[David Spark] Awesome. Well, let me just mention a little bit more about your product right now. For those who are paying attention right now, this whole episode is sponsored by Pentera. And Pentera, by the way, has been a phenomenal sponsor of the CISO Series. So, I don’t know if you know this, but today, over 60% of cyber attacks involve the use of exposed credentials. And in fact, we have seen this umpteen times reported. So, now for the first time, security teams can address this critical threat head on. Pentera collects an organization’s leaked credentials and automatically tests their exploitability across the external and internal attack surface. Pentera automates the moves an attacker would make in the live IT environment and dynamically maps out complete attack kill change, helping to prioritize remediation actions according to their context in real time. So, Pentera’s customers find that leveraging the platform as part of their exposure management strategy increases their ability to identify security gaps, improves the efficiency of remediation processes, reduces expenses, enables them to better benchmark their cyber resilience over time. Kind of like what Jason was just talking about. And ultimately maximizes their security readiness, and that is what you’re trying to do when you pen test. If you don’t pen test efficiently and effectively, well, you’re not improving your security readiness. That’s what Pentera can do. Check them out at pentera.io.
It’s time to play, “What’s worse?”
[David Spark] All right, Jason, you know this game is played, right?
[Jason Mar-Tang] Oh, sure. [Laughs]
[David Spark] Two crappy situations, both stink. You’re not going to say, “Give me more of that.” Although we have had a few cases of this. But rarely. But you have to tell me which one is worse. I always make Mike answer first. So, here we go. This comes from Richard U. He has a longer, more involved name, but he usually just goes by Richard U. He is the CISO over at Standard Charter Bank, and here are the two scenarios. You have a state of the art IAM platform, but the role based access privileges and security matrices are really outdated. The business uses the platform for quarterly access reviews for their teams and applications, but it’s largely a tick box exercise and huge unauthorized access persists across. Okay?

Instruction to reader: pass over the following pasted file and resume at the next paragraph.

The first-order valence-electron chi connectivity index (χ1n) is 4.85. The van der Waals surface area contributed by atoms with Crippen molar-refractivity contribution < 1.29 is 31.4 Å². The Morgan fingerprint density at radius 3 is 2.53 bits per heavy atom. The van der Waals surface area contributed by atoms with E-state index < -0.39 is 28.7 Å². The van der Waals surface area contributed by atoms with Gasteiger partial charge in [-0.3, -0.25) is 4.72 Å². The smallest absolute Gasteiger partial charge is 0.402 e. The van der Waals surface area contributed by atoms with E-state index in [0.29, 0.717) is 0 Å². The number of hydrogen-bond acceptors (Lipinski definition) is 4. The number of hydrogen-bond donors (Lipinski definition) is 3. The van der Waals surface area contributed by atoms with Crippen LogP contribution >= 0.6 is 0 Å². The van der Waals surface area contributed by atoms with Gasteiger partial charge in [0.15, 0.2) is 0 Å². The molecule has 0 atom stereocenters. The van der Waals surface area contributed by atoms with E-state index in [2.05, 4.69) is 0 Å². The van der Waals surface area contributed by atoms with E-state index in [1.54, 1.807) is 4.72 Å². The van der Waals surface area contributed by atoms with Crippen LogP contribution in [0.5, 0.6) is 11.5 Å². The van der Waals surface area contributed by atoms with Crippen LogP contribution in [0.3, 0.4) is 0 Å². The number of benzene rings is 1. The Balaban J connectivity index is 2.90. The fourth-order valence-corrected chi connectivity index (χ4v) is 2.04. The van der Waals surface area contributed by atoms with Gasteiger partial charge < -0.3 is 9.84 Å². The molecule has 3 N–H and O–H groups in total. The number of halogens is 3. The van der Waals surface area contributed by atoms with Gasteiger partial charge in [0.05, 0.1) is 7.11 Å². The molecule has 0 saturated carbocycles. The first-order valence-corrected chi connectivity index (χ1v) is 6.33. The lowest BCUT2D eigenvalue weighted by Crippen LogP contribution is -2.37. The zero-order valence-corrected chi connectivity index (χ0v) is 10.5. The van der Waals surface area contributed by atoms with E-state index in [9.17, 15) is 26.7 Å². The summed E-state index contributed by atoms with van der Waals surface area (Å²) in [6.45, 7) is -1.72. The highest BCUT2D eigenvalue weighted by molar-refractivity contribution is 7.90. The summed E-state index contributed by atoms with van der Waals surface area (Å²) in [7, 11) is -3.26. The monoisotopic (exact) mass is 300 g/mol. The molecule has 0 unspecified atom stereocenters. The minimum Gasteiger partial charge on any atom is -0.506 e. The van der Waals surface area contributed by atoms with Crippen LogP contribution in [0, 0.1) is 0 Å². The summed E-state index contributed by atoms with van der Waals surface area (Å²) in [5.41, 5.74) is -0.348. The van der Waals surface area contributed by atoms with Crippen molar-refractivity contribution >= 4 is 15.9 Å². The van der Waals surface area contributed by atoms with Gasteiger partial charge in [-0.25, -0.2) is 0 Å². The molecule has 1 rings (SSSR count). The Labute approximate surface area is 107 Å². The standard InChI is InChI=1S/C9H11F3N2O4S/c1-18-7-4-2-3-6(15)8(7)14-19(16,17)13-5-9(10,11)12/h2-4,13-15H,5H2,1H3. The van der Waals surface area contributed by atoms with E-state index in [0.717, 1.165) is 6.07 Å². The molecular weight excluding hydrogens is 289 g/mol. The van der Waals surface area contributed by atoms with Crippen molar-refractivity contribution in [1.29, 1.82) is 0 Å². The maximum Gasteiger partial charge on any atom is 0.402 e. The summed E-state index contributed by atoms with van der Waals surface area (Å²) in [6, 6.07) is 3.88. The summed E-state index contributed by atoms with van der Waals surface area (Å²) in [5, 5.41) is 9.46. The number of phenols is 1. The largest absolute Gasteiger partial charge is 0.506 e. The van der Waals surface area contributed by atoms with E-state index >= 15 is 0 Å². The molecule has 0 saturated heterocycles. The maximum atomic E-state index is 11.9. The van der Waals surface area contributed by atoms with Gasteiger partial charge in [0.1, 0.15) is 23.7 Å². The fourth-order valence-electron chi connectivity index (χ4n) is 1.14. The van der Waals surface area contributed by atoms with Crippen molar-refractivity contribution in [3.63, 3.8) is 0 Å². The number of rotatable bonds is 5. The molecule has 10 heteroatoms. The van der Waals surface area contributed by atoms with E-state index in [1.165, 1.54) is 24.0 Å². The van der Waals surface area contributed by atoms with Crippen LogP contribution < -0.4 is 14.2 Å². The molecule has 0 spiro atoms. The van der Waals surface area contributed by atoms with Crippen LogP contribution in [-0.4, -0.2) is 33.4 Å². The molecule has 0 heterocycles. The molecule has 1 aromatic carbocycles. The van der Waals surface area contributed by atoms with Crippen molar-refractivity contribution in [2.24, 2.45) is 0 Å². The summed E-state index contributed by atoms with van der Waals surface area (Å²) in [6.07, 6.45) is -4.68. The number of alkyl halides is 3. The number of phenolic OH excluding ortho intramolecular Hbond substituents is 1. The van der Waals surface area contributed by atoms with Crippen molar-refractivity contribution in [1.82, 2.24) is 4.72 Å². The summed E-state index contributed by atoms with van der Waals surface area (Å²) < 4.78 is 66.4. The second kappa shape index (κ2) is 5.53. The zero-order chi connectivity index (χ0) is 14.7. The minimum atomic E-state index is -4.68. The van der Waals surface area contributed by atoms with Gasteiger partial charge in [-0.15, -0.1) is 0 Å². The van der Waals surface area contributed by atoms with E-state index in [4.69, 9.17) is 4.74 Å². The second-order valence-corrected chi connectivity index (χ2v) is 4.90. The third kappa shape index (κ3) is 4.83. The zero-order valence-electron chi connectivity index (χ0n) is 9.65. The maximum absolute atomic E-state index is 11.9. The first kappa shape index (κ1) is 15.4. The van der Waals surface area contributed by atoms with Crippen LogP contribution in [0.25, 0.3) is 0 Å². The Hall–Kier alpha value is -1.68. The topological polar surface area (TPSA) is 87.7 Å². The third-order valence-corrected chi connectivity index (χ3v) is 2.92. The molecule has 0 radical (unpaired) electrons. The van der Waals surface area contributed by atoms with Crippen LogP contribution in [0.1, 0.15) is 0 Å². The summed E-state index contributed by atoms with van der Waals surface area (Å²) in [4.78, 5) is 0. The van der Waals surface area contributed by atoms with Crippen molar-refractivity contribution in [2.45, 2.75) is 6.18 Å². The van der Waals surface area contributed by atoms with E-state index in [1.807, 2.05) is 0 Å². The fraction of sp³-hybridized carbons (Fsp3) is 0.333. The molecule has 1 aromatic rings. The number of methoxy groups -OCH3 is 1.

[Mike Johnson] Okay.
[David Spark] You’re giving me the stink eye here already. I can see it.
[Mike Johnson] Well, I’m trying to predict…I always try to predict what the other side is.
[David Spark] Well, the other one stinks, too.
[Mike Johnson] Okay.
[David Spark] So, you got no IAM platform, but business painstakingly and manually has to review accesses on a biannual basis, which leads to extreme business frustration because the time expended on it is seen as unproductive to other prioritized business outcomes. Security is seen as a headache, etc. But it actually gets the job done. Which one is worse?
[Mike Johnson] So, as I understand it, the first one…
[David Spark] You actually have an IAM platform.
[Mike Johnson] Right, so you have an IAM platform. So, I’m thinking about the outcomes here. So, the first one, the outcome is you have a lot of access that is unmanaged. Probably you have access creep. But it’s very easy to manage.
[David Spark] There’s a lot of unauthorized access happening in the first one.
[Mike Johnson] So, there is access that shouldn’t be happening.
[David Spark] Yeah, and it’s quarterly.
[Mike Johnson] Yeah, so quarterly reviews is when you drew up but don’t actually make any improvements?
[David Spark] I don’t know. It’s not clear.
[Mike Johnson] Okay, yeah.
[David Spark] [Laughs]
[Mike Johnson] So, the second one is you actually have right sized access, but it’s a toll and a tax on the business. That’s kind of what it sounds like we’re talking about here.
[David Spark] All right, they both stink.
[Mike Johnson] They both stink. And as with, I don’t know, half of these I just kind of have to pick one and argue for it because they both stink.
[David Spark] And by the way, Jason, I always like it when you disagree with Mike, so be prepared to take the other side if you want to. Don’t have to.
[Mike Johnson] It is true. He does like that.
[David Spark] By the way, kudos to Richard, by the way. Usually I hate it when I read the two and you go, “Oh, this one is easy.” Obviously not easy for you.
[Mike Johnson] Yeah. No, this one is not easy, and I think it also hits close to home for a lot of people in their security careers with manual access reviews. The one that’s worse is the one where you have a lot of unauthorized access. The first one is the worst. It sucks that you have that overhead of the manual reviews, and everyone hates the second one. But at the end of the day, you can actually sleep a little bit better. You can have conversations. You can talk with customers, the board, and so forth saying, “We’ve got the right amount of access.” And you’ve got less friends in that situation, but at least you’re protecting the business, and you’re protecting the customers.
[David Spark] All right. That’s what Mike went with. Jason, do you agree or disagree with him?
[Jason Mar-Tang] I actually agree. So, sorry, David, but I think he’s got a point. But I think, you said something really important around the second one. It’s super painful. It takes forever, but it works. Where in the first option, you have a solution, but there’s still unauthorized access. And from my perspective, from the vendor security, it’s like oof, that’s my biggest fear. I don’t want to engineer a solution, sell you something, and then find out later on even if it’s years down the line that it’s not working. That just kills me outside. So, for me even if you’re doing something really manual and painstaking…
[David Spark] And by the way, when Mike said, “You’re not going to make any friends.” Nobody on the security team is going to get invited to the prom with option two.